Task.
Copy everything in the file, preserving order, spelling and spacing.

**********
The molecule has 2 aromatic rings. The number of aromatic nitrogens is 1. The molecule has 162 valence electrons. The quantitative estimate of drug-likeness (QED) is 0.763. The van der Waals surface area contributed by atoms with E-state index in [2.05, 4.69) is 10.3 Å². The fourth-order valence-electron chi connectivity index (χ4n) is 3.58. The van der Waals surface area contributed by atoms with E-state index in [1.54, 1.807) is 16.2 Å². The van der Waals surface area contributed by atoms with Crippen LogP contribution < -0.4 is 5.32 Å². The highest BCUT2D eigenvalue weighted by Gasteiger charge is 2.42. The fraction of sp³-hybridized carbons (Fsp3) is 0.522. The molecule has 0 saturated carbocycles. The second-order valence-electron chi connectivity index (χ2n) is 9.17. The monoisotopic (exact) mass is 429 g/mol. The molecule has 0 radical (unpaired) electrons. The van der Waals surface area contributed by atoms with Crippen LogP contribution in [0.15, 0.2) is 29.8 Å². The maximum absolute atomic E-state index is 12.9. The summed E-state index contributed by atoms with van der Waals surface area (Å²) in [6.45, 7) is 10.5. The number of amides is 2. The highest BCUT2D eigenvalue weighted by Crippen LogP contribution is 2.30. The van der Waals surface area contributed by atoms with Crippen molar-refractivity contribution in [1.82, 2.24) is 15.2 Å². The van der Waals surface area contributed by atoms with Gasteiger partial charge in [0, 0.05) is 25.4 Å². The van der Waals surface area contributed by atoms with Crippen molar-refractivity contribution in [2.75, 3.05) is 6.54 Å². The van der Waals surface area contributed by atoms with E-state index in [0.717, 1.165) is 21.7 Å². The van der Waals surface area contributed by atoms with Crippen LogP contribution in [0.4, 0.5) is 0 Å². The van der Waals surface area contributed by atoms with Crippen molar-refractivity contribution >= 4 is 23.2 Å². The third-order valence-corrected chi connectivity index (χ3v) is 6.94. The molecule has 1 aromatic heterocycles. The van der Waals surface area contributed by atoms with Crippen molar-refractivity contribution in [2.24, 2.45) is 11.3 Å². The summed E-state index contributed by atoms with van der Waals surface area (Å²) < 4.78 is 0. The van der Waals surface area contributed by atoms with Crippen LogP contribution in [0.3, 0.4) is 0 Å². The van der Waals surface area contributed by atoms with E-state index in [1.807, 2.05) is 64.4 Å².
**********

The molecule has 2 aromatic rings. The number of aromatic nitrogens is 1. The molecule has 162 valence electrons. The quantitative estimate of drug-likeness (QED) is 0.763. The van der Waals surface area contributed by atoms with E-state index in [2.05, 4.69) is 10.3 Å². The fourth-order valence-electron chi connectivity index (χ4n) is 3.58. The van der Waals surface area contributed by atoms with E-state index in [1.54, 1.807) is 16.2 Å². The van der Waals surface area contributed by atoms with Crippen LogP contribution < -0.4 is 5.32 Å². The highest BCUT2D eigenvalue weighted by Gasteiger charge is 2.42. The fraction of sp³-hybridized carbons (Fsp3) is 0.522. The molecule has 0 saturated carbocycles. The second-order valence-electron chi connectivity index (χ2n) is 9.17. The monoisotopic (exact) mass is 429 g/mol. The molecule has 0 radical (unpaired) electrons. The van der Waals surface area contributed by atoms with Crippen LogP contribution in [0.15, 0.2) is 29.8 Å². The maximum absolute atomic E-state index is 12.9. The summed E-state index contributed by atoms with van der Waals surface area (Å²) in [6.45, 7) is 10.5. The number of amides is 2. The highest BCUT2D eigenvalue weighted by Crippen LogP contribution is 2.30. The van der Waals surface area contributed by atoms with Crippen molar-refractivity contribution in [1.82, 2.24) is 15.2 Å². The van der Waals surface area contributed by atoms with Gasteiger partial charge in [0, 0.05) is 25.4 Å². The van der Waals surface area contributed by atoms with Crippen molar-refractivity contribution in [2.75, 3.05) is 6.54 Å². The van der Waals surface area contributed by atoms with E-state index in [0.717, 1.165) is 21.7 Å². The van der Waals surface area contributed by atoms with Crippen LogP contribution in [0.4, 0.5) is 0 Å². The van der Waals surface area contributed by atoms with Crippen molar-refractivity contribution >= 4 is 23.2 Å². The third-order valence-corrected chi connectivity index (χ3v) is 6.94. The molecule has 1 aromatic heterocycles. The van der Waals surface area contributed by atoms with Crippen molar-refractivity contribution in [2.24, 2.45) is 11.3 Å². The summed E-state index contributed by atoms with van der Waals surface area (Å²) < 4.78 is 0. The van der Waals surface area contributed by atoms with Crippen LogP contribution in [0.3, 0.4) is 0 Å². The van der Waals surface area contributed by atoms with E-state index in [1.807, 2.05) is 64.4 Å².